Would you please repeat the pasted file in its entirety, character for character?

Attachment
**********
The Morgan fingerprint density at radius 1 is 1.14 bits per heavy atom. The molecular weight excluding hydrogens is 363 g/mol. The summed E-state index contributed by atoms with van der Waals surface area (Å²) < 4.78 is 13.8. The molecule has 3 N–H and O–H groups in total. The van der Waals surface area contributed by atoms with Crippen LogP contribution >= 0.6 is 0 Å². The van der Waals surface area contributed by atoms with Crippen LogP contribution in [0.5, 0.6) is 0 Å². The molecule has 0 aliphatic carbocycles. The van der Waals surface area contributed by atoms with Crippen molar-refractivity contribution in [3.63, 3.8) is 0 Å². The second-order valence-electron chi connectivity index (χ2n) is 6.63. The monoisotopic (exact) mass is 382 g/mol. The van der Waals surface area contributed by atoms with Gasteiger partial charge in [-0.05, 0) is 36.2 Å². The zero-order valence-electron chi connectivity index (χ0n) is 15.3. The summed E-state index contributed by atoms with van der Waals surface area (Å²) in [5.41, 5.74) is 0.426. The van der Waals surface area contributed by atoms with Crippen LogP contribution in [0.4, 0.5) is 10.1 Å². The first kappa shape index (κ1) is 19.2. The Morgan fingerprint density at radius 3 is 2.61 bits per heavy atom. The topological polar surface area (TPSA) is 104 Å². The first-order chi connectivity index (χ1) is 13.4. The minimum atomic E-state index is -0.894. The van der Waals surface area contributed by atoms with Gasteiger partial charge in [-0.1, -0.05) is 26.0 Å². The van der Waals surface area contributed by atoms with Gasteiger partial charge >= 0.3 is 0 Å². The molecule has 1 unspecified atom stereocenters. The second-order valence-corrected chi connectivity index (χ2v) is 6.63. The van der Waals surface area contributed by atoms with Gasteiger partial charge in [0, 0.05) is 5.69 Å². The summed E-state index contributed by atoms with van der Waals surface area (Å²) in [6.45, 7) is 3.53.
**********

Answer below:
The Morgan fingerprint density at radius 1 is 1.14 bits per heavy atom. The molecular weight excluding hydrogens is 363 g/mol. The summed E-state index contributed by atoms with van der Waals surface area (Å²) < 4.78 is 13.8. The molecule has 3 N–H and O–H groups in total. The van der Waals surface area contributed by atoms with Crippen LogP contribution >= 0.6 is 0 Å². The van der Waals surface area contributed by atoms with Crippen LogP contribution in [0.5, 0.6) is 0 Å². The molecule has 0 aliphatic carbocycles. The van der Waals surface area contributed by atoms with Crippen molar-refractivity contribution in [3.63, 3.8) is 0 Å². The second-order valence-electron chi connectivity index (χ2n) is 6.63. The monoisotopic (exact) mass is 382 g/mol. The van der Waals surface area contributed by atoms with Gasteiger partial charge in [-0.05, 0) is 36.2 Å². The zero-order valence-electron chi connectivity index (χ0n) is 15.3. The summed E-state index contributed by atoms with van der Waals surface area (Å²) in [5.41, 5.74) is 0.426. The van der Waals surface area contributed by atoms with Crippen LogP contribution in [0.4, 0.5) is 10.1 Å². The first kappa shape index (κ1) is 19.2. The Morgan fingerprint density at radius 3 is 2.61 bits per heavy atom. The topological polar surface area (TPSA) is 104 Å². The first-order chi connectivity index (χ1) is 13.4. The minimum atomic E-state index is -0.894. The van der Waals surface area contributed by atoms with Gasteiger partial charge in [-0.1, -0.05) is 26.0 Å². The van der Waals surface area contributed by atoms with Gasteiger partial charge >= 0.3 is 0 Å². The molecule has 1 unspecified atom stereocenters. The second-order valence-corrected chi connectivity index (χ2v) is 6.63. The van der Waals surface area contributed by atoms with Gasteiger partial charge in [0, 0.05) is 5.69 Å². The summed E-state index contributed by atoms with van der Waals surface area (Å²) in [6.45, 7) is 3.53.